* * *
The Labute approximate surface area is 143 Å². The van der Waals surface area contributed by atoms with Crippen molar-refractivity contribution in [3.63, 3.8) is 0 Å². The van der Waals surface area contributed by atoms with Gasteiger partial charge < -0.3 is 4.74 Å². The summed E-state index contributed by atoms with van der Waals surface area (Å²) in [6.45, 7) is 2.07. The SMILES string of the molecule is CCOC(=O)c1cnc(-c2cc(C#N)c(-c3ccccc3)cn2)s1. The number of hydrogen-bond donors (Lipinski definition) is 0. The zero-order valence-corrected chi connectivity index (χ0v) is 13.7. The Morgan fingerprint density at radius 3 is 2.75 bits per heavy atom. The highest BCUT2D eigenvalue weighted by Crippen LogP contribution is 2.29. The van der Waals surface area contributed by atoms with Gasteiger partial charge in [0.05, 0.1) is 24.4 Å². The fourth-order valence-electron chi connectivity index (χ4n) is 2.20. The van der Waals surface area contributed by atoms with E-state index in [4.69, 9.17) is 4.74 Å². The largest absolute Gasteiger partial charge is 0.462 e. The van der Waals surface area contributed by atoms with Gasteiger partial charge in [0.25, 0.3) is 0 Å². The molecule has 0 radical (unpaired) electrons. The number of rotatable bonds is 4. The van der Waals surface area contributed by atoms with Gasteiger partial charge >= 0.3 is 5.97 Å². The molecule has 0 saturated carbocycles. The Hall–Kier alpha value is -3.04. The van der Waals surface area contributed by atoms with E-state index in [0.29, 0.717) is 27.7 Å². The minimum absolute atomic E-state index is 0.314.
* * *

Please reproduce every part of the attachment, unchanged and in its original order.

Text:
The Labute approximate surface area is 143 Å². The van der Waals surface area contributed by atoms with Crippen molar-refractivity contribution in [3.63, 3.8) is 0 Å². The van der Waals surface area contributed by atoms with Gasteiger partial charge < -0.3 is 4.74 Å². The summed E-state index contributed by atoms with van der Waals surface area (Å²) in [6.45, 7) is 2.07. The SMILES string of the molecule is CCOC(=O)c1cnc(-c2cc(C#N)c(-c3ccccc3)cn2)s1. The number of hydrogen-bond donors (Lipinski definition) is 0. The zero-order valence-corrected chi connectivity index (χ0v) is 13.7. The Morgan fingerprint density at radius 3 is 2.75 bits per heavy atom. The highest BCUT2D eigenvalue weighted by Crippen LogP contribution is 2.29. The van der Waals surface area contributed by atoms with Gasteiger partial charge in [0.05, 0.1) is 24.4 Å². The fourth-order valence-electron chi connectivity index (χ4n) is 2.20. The van der Waals surface area contributed by atoms with E-state index in [4.69, 9.17) is 4.74 Å². The largest absolute Gasteiger partial charge is 0.462 e. The van der Waals surface area contributed by atoms with Gasteiger partial charge in [0.25, 0.3) is 0 Å². The molecule has 0 radical (unpaired) electrons. The number of rotatable bonds is 4. The van der Waals surface area contributed by atoms with Gasteiger partial charge >= 0.3 is 5.97 Å². The molecule has 0 saturated carbocycles. The Hall–Kier alpha value is -3.04. The van der Waals surface area contributed by atoms with E-state index in [0.29, 0.717) is 27.7 Å². The minimum absolute atomic E-state index is 0.314.